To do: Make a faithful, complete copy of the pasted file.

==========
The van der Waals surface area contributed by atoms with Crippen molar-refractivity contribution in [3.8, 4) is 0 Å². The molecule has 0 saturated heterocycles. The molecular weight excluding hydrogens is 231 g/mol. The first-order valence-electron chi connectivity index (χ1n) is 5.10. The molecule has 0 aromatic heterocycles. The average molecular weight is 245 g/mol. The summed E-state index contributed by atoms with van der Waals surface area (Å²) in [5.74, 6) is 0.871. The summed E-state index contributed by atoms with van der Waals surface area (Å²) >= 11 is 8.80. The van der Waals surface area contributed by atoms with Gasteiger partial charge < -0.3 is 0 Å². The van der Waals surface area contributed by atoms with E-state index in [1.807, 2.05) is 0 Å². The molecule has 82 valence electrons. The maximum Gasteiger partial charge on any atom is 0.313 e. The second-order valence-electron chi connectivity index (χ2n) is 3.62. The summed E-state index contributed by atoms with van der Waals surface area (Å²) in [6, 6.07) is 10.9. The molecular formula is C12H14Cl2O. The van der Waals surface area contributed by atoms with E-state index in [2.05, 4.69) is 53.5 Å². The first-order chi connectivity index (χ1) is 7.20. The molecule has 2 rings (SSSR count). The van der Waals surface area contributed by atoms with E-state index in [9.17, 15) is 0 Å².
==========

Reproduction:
The van der Waals surface area contributed by atoms with Crippen molar-refractivity contribution in [3.8, 4) is 0 Å². The molecule has 0 saturated heterocycles. The molecular weight excluding hydrogens is 231 g/mol. The first-order valence-electron chi connectivity index (χ1n) is 5.10. The molecule has 0 aromatic heterocycles. The average molecular weight is 245 g/mol. The summed E-state index contributed by atoms with van der Waals surface area (Å²) in [5.74, 6) is 0.871. The summed E-state index contributed by atoms with van der Waals surface area (Å²) >= 11 is 8.80. The van der Waals surface area contributed by atoms with Gasteiger partial charge < -0.3 is 0 Å². The van der Waals surface area contributed by atoms with E-state index in [1.807, 2.05) is 0 Å². The molecule has 82 valence electrons. The maximum Gasteiger partial charge on any atom is 0.313 e. The second-order valence-electron chi connectivity index (χ2n) is 3.62. The summed E-state index contributed by atoms with van der Waals surface area (Å²) in [6, 6.07) is 10.9. The molecular formula is C12H14Cl2O. The van der Waals surface area contributed by atoms with E-state index in [2.05, 4.69) is 53.5 Å². The first-order chi connectivity index (χ1) is 7.20. The molecule has 2 rings (SSSR count). The van der Waals surface area contributed by atoms with E-state index in [9.17, 15) is 0 Å².